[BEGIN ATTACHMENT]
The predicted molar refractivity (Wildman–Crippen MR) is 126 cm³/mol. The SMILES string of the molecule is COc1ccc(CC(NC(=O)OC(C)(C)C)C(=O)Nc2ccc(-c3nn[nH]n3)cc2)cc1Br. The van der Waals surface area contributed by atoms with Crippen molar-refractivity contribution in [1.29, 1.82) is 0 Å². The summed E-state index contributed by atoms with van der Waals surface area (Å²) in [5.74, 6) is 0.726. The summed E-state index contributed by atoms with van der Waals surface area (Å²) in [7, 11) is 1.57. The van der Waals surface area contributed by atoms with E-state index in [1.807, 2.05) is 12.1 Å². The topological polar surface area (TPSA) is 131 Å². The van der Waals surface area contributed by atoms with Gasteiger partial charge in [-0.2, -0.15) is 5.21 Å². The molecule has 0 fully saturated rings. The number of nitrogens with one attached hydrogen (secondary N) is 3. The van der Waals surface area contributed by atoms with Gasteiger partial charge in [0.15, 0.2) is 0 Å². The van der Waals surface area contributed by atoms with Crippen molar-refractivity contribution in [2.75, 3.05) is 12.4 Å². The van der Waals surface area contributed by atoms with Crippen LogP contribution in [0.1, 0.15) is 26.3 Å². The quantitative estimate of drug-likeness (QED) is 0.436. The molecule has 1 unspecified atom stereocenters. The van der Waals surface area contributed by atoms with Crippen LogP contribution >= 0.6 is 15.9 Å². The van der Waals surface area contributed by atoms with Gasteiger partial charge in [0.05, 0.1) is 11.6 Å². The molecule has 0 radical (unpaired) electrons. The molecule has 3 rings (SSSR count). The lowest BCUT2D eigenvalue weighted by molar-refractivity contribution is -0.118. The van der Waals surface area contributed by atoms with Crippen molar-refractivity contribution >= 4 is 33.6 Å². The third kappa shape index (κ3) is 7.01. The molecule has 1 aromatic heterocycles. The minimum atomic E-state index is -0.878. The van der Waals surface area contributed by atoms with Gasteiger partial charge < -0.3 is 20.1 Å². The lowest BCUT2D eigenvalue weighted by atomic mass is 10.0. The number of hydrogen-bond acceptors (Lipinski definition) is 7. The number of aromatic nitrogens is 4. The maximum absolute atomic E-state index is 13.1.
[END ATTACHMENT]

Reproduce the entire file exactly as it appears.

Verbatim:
The predicted molar refractivity (Wildman–Crippen MR) is 126 cm³/mol. The SMILES string of the molecule is COc1ccc(CC(NC(=O)OC(C)(C)C)C(=O)Nc2ccc(-c3nn[nH]n3)cc2)cc1Br. The van der Waals surface area contributed by atoms with Crippen molar-refractivity contribution in [1.29, 1.82) is 0 Å². The summed E-state index contributed by atoms with van der Waals surface area (Å²) in [5.74, 6) is 0.726. The summed E-state index contributed by atoms with van der Waals surface area (Å²) in [7, 11) is 1.57. The van der Waals surface area contributed by atoms with E-state index in [1.807, 2.05) is 12.1 Å². The topological polar surface area (TPSA) is 131 Å². The van der Waals surface area contributed by atoms with Gasteiger partial charge in [-0.2, -0.15) is 5.21 Å². The molecule has 0 fully saturated rings. The number of nitrogens with one attached hydrogen (secondary N) is 3. The van der Waals surface area contributed by atoms with Gasteiger partial charge in [0.15, 0.2) is 0 Å². The van der Waals surface area contributed by atoms with Crippen molar-refractivity contribution in [2.75, 3.05) is 12.4 Å². The van der Waals surface area contributed by atoms with Crippen LogP contribution in [0.1, 0.15) is 26.3 Å². The quantitative estimate of drug-likeness (QED) is 0.436. The molecule has 1 unspecified atom stereocenters. The van der Waals surface area contributed by atoms with Crippen LogP contribution >= 0.6 is 15.9 Å². The van der Waals surface area contributed by atoms with Gasteiger partial charge in [0.05, 0.1) is 11.6 Å². The molecule has 0 radical (unpaired) electrons. The molecule has 3 rings (SSSR count). The lowest BCUT2D eigenvalue weighted by molar-refractivity contribution is -0.118. The van der Waals surface area contributed by atoms with Crippen molar-refractivity contribution >= 4 is 33.6 Å². The third kappa shape index (κ3) is 7.01. The molecule has 1 aromatic heterocycles. The minimum atomic E-state index is -0.878. The van der Waals surface area contributed by atoms with Gasteiger partial charge < -0.3 is 20.1 Å². The lowest BCUT2D eigenvalue weighted by atomic mass is 10.0. The number of hydrogen-bond acceptors (Lipinski definition) is 7. The number of aromatic nitrogens is 4. The maximum absolute atomic E-state index is 13.1.